What is Security Clearance?

People working for the Government may come into contact with sensitive information.  The unnecessary or indiscriminate disclosure of sensitive information could damage the security and integrity of the United Kingdom (UK).

In addition, there are numerous groups and individuals who wish to subvert or damage the stability of the UK and/or threaten UK interests.  Ensuring the security of sensitive information is a necessary step towards countering such threats and it is, therefore, necessary for individuals who work for the Government to obtain security clearance.  The process for obtaining security clearance is known as 'vetting'.

1. The purpose of vetting

  1. The purpose of vetting is to ensure that a person's character and personal circumstances are such that they can be trusted to work in a position which may involve access to sensitive information.

2. The application of vetting across Government

  1. There is a standard approach to vetting throughout Government which is directed by the Cabinet Office.  However, Departments have discretion to determine their own processes and make their own decisions.  If a candidate has previously been vetted by another Department, the Department currently considering the candidate will review the vetting work previously carried out and will decide whether to undertake further checks.
  2. Security Clearance does not provide a person with a global pass to all Government sensitive material.  The level of vetting is selected by reference to the particular role or set of responsibilities that the individual will have.  If a person's role or responsibilities change in a way that requires them to have access to a different level of sensitive inormation, their suitability for the new role/responsibilities will be re-assessed and further vetting for a higher level of security clearance may be required.

3. Vetting for candidates to work with or for SIS

  1. There are four main levels of Government security clearance: Basic Check, Counter-Terrorist Check, Security Check and Developed Vetting.  All employees of SIS, individuals seconded to SIS and most contractors working for SIS must hold Developed Vetting clearance; some contractors may only be required to be Security Check cleared.
  2. A Security Check (SC) is required for access to certain Government establishments and for jobs involving access to sensitive information which is classified as 'SECRET'.  The vetting process for SC clearance includes:
    - Completion of a security clearance questionnaire by the candidate
    - Checking identity documents and employment/education references
    - Checks against UK criminal and security records
    - A credit reference check;
    - If considered necessary, checks against the criminal and security records of relevant foreign countries.
  3. Developed Vetting (DV) is the most detailed and comprehensive form of UK vetting.  It is required for sensitive jobs and tasks, which involve long-term, frequent or uncontrolled access to SECRET material.  The vetting process for DV clearance includes:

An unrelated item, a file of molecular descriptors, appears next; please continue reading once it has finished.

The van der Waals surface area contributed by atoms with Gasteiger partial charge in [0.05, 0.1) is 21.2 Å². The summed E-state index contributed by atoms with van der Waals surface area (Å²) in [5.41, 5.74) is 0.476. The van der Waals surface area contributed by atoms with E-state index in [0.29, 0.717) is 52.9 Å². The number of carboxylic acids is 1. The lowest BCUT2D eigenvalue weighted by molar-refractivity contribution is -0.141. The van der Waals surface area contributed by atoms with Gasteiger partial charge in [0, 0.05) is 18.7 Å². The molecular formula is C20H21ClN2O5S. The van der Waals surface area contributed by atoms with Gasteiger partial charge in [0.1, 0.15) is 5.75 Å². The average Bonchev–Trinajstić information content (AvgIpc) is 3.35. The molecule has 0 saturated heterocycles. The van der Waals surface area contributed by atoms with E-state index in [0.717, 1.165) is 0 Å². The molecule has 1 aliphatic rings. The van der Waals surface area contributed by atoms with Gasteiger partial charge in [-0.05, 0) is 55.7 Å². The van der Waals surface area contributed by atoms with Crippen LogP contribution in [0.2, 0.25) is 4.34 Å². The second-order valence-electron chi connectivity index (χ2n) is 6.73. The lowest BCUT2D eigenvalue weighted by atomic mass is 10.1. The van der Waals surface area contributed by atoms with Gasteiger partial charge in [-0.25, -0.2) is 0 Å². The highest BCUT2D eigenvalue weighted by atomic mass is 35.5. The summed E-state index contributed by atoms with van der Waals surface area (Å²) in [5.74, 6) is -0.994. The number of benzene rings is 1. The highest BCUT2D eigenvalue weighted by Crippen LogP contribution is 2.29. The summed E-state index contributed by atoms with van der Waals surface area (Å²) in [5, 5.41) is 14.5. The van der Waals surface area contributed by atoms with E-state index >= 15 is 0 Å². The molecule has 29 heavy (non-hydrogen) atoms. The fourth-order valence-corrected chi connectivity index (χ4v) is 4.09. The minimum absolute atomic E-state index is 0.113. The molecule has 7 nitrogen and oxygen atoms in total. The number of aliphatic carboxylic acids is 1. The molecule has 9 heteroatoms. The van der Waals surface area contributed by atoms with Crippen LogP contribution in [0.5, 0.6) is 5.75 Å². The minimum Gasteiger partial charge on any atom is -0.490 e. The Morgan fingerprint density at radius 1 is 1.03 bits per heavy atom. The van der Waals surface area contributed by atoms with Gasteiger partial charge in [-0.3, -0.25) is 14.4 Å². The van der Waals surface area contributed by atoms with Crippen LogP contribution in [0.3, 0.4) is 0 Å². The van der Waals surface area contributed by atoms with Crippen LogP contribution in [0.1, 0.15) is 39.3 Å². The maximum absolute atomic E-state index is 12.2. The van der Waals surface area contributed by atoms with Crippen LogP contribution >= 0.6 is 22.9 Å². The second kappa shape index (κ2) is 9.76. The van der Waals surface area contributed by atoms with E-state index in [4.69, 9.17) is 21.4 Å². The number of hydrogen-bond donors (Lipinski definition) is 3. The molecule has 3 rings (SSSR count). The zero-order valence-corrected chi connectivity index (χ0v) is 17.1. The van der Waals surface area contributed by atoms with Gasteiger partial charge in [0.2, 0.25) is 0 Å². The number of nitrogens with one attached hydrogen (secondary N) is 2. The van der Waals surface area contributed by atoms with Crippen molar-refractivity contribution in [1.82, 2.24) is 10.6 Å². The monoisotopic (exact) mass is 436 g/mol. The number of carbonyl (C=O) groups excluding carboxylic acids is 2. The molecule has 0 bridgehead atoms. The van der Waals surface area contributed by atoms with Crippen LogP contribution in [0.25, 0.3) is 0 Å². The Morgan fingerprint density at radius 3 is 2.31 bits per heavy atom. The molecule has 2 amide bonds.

- SC clearnace
    - Completion of a DV supplementary questionnaire by the candidate
    - Completion of a financial questionnaire by the candidate
    - A review of the candidate's personal finances;
    - Interviews with a candidate's referees conducted by a vetting officer;
    - A detailed interview with a candidate conducted by a vetting officer.

4. Vetting criteria

  1. The minimum criteria for attaining a valid DV clearance are:
    - The candidate must have been resident in the UK for the majority of the past ten years; and
    - The candidate must have residency information that is verifiable.

5. The vetting process

  • Potential candidates should be aware that the vetting process can be intrusive.  The higher the level of security clearance that is required, the more intrusive the process will be.  It may involve extensive research into the candidate's background, including research on third parties such as the candidate's family members, partners and former partners and referees.  Research on third parties may include checks against criminal and security records.
  • It is important that candidates understand the potential level of intrusion so that they can decide if they are prepared to accept it.  One of the reasons for providing the information in this document is to give individuals the opportunity to decline from applying to work in sensitive areas.  The vetting process is expensive and the earlier a person decides that they do not wish to undergo vetting, the less taxpayer's money is wasted on aborted vetting assignments.
  • It is Government policy that the vetting process is applied fairly and sensitively.  All vetting candidates are treated equally, irrespective of their gender, marital status, age, race, ethnic origin, religion or belief, sexual orientation or disability.
  • Government vetting sections take very seriously the confidentiality of all personal data acquired during the vetting process.  Access to this information is strictly controlled.
  • All security clearances are regularly reviewed.  The review period varies and depends on the individual circumstances of the candidate and the type of sensitive material to which they have access.  Annual Security Appraisal forms are also required to be completed each year.
  • Normally, a candidate's security clearance will lapse as soon as they have completed the work for which the clearance was granted
  • Where a candidate  is refused security clearance, it is our policy not to give reasons for that decision.